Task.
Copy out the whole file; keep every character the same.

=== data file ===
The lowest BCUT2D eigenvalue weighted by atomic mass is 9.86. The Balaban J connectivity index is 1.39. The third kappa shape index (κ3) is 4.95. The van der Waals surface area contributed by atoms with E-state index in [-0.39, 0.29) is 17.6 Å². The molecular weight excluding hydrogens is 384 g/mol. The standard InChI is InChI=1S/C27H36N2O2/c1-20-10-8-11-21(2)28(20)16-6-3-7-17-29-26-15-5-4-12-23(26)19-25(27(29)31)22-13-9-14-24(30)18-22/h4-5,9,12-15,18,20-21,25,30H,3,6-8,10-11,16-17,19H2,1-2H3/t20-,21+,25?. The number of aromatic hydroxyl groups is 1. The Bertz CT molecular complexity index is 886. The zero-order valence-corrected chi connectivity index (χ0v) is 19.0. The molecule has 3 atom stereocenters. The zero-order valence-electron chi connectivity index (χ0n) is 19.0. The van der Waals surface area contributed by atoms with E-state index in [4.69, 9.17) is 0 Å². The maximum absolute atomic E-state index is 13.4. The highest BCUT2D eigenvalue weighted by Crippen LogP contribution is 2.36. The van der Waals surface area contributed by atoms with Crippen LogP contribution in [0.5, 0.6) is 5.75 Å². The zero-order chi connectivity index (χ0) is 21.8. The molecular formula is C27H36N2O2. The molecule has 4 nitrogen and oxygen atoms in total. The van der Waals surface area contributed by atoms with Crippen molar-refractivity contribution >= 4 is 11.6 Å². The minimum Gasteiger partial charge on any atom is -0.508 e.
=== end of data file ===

The lowest BCUT2D eigenvalue weighted by atomic mass is 9.86. The Balaban J connectivity index is 1.39. The third kappa shape index (κ3) is 4.95. The van der Waals surface area contributed by atoms with E-state index in [-0.39, 0.29) is 17.6 Å². The molecular weight excluding hydrogens is 384 g/mol. The standard InChI is InChI=1S/C27H36N2O2/c1-20-10-8-11-21(2)28(20)16-6-3-7-17-29-26-15-5-4-12-23(26)19-25(27(29)31)22-13-9-14-24(30)18-22/h4-5,9,12-15,18,20-21,25,30H,3,6-8,10-11,16-17,19H2,1-2H3/t20-,21+,25?. The number of aromatic hydroxyl groups is 1. The Bertz CT molecular complexity index is 886. The zero-order valence-corrected chi connectivity index (χ0v) is 19.0. The molecule has 3 atom stereocenters. The zero-order valence-electron chi connectivity index (χ0n) is 19.0. The van der Waals surface area contributed by atoms with E-state index in [4.69, 9.17) is 0 Å². The maximum absolute atomic E-state index is 13.4. The highest BCUT2D eigenvalue weighted by Crippen LogP contribution is 2.36. The van der Waals surface area contributed by atoms with Crippen LogP contribution in [0.5, 0.6) is 5.75 Å². The zero-order chi connectivity index (χ0) is 21.8. The molecular formula is C27H36N2O2. The molecule has 4 nitrogen and oxygen atoms in total. The van der Waals surface area contributed by atoms with Crippen molar-refractivity contribution >= 4 is 11.6 Å². The minimum Gasteiger partial charge on any atom is -0.508 e.